By Jon Weisman
A scorching, sweating, exhausting night at Dodger Stadium tore open old wounds.
Once more, the Dodgers received six brilliant innings from Clayton Kershaw, just as they did in both his 2014 playoff starts. And once more, the Dodgers are nursing a bruising defeat.
Mets righty Jacob deGrom struck out 13 in his seven shutout innings (tying Tom Seaver’s 42-year-old postseason franchise record), shut down a few early Dodger threats and carried New York to a 3-1 victory in Game 1 of the National League Division Series.
Strikeouts came at a blistering pace. Never before in MLB history had two pitchers in the same postseason game struck out at least 11 batters, and Kershaw got there first. The lefty fanned two batters in each of the first four innings and the side in the fifth.
For deGrom, the first six outs were whiffs, and he had 10 through the fifth inning. The game was barely halfway over, and it was the first time since Game 5 of the 1944 World Series that two playoff pitchers had double-digit strikeouts.
DeGrom allowed six baserunners in his first four innings, but two of those threats came from the bottom of the Dodger order, leaving Kershaw to bat twice with two runners on. Kershaw struck out the first time, but in the fourth, he launched deep drive to left center that Yoenis Cespedes had to run and flag down at the warning track. If only.
Kershaw and the Dodgers desperately needed that drive to land. To start the inning, New York second baseman Daniel Murphy tallied what it appeared might be the only run of the game, a no-doubt 415-foot shot to right field.
For six innings, Murphy was the only Met to make it past first base. Kershaw has now made nine postseason starts, and allowed two runs or less in the first six innings of seven of those nine outings.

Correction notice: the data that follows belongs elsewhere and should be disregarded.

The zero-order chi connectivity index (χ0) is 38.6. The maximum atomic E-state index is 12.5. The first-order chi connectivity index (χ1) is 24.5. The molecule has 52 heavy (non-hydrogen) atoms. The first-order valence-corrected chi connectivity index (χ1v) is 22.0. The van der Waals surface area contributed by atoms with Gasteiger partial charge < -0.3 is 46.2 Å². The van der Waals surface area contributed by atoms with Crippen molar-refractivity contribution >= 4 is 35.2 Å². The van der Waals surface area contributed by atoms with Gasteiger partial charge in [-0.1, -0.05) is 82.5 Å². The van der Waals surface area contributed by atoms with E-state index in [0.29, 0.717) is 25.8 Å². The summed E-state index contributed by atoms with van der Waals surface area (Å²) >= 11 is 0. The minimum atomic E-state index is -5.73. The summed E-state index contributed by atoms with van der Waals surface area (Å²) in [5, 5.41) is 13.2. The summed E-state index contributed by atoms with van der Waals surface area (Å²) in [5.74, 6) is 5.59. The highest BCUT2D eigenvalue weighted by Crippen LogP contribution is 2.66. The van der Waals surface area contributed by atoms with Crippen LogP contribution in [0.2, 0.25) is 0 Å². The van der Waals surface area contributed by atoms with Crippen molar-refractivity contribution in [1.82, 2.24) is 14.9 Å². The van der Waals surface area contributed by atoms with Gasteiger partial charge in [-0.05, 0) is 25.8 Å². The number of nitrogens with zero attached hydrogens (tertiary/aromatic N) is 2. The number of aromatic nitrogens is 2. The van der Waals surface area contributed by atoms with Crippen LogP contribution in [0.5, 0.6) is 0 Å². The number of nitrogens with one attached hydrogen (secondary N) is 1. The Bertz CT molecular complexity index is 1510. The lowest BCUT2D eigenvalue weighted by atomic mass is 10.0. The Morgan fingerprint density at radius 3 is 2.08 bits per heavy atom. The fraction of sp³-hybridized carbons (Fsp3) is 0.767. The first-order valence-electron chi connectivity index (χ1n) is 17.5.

His night ended in a teeth-clenching seventh inning, the inning that was twice his downfall in the 2014 playoffs, when he walked Lucas Duda, and one out later, walked Ruben Tejada on a 3-2 pitch, and one out later, walked Curtis Granderson on another 3-2 pitch — Kershaw’s 113th and last of the game.
Pedro Baez entered to face David Wright with the bases loaded. Baez (throwing 97-99 mph) and Wright went to a full count, when Wright then lined one past a diving Howie Kendrick into center field to triple the Mets lead.
It was Baez who replaced Kershaw in Game 1 of the 2014 NLDS and gave up a walk and a three-run home run to Matt Holiday.
DeGrom finished strong, retiring the final 11 batters he faced and striking out pinch-hitter Chase Utley on the 27-year-old’s 121st pitch of the game.
“I thought we did a pretty good job with him of not chasing the change or the breaking ball down,” Don Mattingly said, “but with that you end up chasing some elevated fastballs, and I think he beat us with that a little bit. We had a few chances. We got some runners, (Justin Turner) got on a couple times. They had a little rally going. We just weren’t able to get that hit early.”
Kershaw’s analysis was more succinct.
“I got outpitched,” Kershaw said. “That’s basically the moral of the story. Jacob pitched an amazing game.”
After reliever Joel Peralta pitched a perfect top of the eighth, the Dodgers broke through against Mets reliever Tyler Clippard on a double by Kendrick and a single by Adrian Gonzalez.
Chris Hatcher then pitched a perfect ninth, bringing up the Dodgers’ final chance. Andre Ethier grounded out, as did pinch-hitter Jimmy Rollins (thanks to a diving stop by Murphy), as did Joc Pederson, and that was the game.
“I think we’re capable of bouncing back because we’ve got Zack Greinke pitching tomorrow,” Ellis said, “and that’s gonna help us, first and foremost. But there are some guys in this clubhouse who have had their backs against the wall. Guys with a lot of pride, who want to come out and even this thing up. We’re not finished with what we want to do this year.”